Model Portfolio: Too Big to Fail
The core of the FIRE movement revolves around dollar cost averaging into a low cost SPY index fund as even professional investors often cannot beat the market.
It’s an approach recommended by Warren Buffett and historically has an average annual return rate of 7-8%.
However many recommended index funds are weighed by market cap. Most of the returns for the SPY from the last decade have been from tech stocks meaning that the return for the last 2 decades has mostly been tech stocks minus the baggage of aging incumbents and zombie companies.
This does not sound very appealing…
In our view, buying the SPY and buying GME or Dogecoin are similar in that they both rely on faith rather than judgement and rational analysis. Whether it’s faith in Warren Buffett & Charlie Munger or faith in memes and Elon Musk, the act of thinking for yourself is outsourced to a higher authority.
However the “Too Big to Fail” portfolio is based around the idea that the SP500 is now too big to fail because so many are using it as a de-facto pension fund. Using this constant source of demand as a base, we then use the Theory A suite of tools to select a higher quality subset from the index with the hopes of outperforming the index.
This type of selection can be appealing for investors who want to follow the crowd for safety, but also make some individual decisions and have more visibility and control over their portfolio.
The initial screener checks for these attributes:
Top 10% by market cap
Top 40% by gross profit margin
Top 40% by Altman Z Score (A measure of credit risk)
Top 40% by Interest Coverage (How easily a company can pay down its debt)
Here is a list of some of companies that made the list.
1. ADBE Adobe
Adobe has been a dominant player in the world of design for many years and with its purchase of Figma, will continue to maintain relevance amongst product and marketing teams across all companies.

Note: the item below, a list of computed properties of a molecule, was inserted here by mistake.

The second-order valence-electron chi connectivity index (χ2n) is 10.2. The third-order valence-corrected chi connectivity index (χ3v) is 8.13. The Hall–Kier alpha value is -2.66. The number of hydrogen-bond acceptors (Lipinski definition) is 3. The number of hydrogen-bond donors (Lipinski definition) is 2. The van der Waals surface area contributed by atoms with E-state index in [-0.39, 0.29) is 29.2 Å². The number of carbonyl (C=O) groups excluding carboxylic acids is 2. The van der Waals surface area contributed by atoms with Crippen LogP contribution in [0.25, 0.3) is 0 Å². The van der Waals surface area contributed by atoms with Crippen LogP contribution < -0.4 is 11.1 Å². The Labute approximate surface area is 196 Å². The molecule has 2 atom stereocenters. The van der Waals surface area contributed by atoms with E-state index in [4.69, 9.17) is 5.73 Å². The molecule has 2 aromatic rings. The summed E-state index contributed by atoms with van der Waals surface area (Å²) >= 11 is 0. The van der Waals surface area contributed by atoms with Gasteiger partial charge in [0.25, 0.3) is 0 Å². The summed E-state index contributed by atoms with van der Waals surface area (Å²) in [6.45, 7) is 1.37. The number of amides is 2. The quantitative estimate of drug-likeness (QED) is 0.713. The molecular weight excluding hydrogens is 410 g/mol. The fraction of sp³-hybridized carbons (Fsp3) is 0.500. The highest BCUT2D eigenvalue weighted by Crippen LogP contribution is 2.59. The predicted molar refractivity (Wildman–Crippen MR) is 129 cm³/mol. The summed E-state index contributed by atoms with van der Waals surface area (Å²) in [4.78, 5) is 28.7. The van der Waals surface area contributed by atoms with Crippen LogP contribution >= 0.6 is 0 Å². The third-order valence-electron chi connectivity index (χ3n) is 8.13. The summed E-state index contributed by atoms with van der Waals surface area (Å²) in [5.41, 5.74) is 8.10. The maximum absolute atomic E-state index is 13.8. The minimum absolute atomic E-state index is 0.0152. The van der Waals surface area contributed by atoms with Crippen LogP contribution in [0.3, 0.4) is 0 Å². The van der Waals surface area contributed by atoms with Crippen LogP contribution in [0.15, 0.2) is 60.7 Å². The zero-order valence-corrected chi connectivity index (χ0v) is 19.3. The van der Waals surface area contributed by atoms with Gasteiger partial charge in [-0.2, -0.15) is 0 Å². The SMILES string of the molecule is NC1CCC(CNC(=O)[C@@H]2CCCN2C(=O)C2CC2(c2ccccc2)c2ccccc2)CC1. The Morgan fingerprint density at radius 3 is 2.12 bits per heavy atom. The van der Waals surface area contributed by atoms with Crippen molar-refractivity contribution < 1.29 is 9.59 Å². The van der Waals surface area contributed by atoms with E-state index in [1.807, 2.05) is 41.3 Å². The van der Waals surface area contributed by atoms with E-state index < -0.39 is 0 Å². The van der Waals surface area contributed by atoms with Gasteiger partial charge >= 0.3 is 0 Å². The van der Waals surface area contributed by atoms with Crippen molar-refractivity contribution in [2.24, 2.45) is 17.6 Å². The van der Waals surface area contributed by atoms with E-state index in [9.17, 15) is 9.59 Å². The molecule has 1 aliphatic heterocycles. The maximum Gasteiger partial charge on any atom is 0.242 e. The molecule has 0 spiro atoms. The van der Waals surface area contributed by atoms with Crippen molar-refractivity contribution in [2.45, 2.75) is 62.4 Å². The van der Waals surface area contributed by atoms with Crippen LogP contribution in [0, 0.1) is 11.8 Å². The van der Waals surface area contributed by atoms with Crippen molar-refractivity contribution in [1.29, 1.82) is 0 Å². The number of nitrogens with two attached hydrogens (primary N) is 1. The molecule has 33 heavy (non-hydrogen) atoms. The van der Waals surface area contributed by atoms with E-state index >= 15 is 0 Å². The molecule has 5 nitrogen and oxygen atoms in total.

Adobe’s price reached a peak late 2021 along with many other remote work stocks but at the current price point feels fairly valued with strong cashflow and reasonable growth expectations unlike companies such as Zoom which have been unrealistic with their growth estimates.
As with many other large cap stocks, it is not exactly cheap with a P/E ratio of over 30 but maintains strong financial performance.
2. JNJ Johnson & Johnson
JNJ sells many well-known healthcare brands such as Tylenol and Neutrogena and also offers various pharmaceuticals.
It’s financial performance is strong and the recent dip is a good opportunity to start building a position.
3. INTU Intuit
Taxes are an unavoidable part of life. While not undervalued, INTU is now fairly valued and has some expected future growth.
The above is the annual earnings while the quarterly earnings chart below chart shows the large spikes in earnings around tax time. It is always useful to compare the annual and quarterly charts to see when a company makes its money.
4. QCOM Qualcomm
Semiconductors are critical to technology. While technologically not as advanced or critical as ASML it maintains a healthy cashflow and future earnings and is not as hyped with a P/E ratio that is 4 times lower.
UPS United Parcel Service
UPS has had a large and consistent boost in earnings ever since COVID. However the market does not seem to be pricing it in fully, likely due to recession fears. While there is a risk there, we believe the fears are already priced in. The 3% dividend yield is also not bad.
MRK Merck & Co.
MRK is a healthcare company that also develops for animal health. With aging boomers and all the new pet owners due to COVID, this is a strong stock to own with its 50% payout ratio.
The current price is somewhat elevated but still fairly valued especially as we will be dollar cost averaging into the positions over the coming months.
Anti Example: CMG Chipotle
Chipotle is a strong business with a great return on capital. However the goal of investing is to buy at the right price. Chipotle’s P/E ratio is similar to that of tech companies while it’s future expected earnings are sideways and somewhat downwards from its current position.
It is better to avoid company’s that are valued because of popularity unless you are a very active investor and have insight into when trends will break.
However investors who love a company can still “own” the company by selling puts. Based on our chart below, $1250 is a fair valuation and investors can sell cash secured puts around that price to feel that they are betting on and owning CMG without have exposure to the present elevated prices.
The final list can be found here and includes:
Reminder that the total portfolio of portfolios currently has 4 and will finish next week with the fifth and final portfolio “Value Momentum”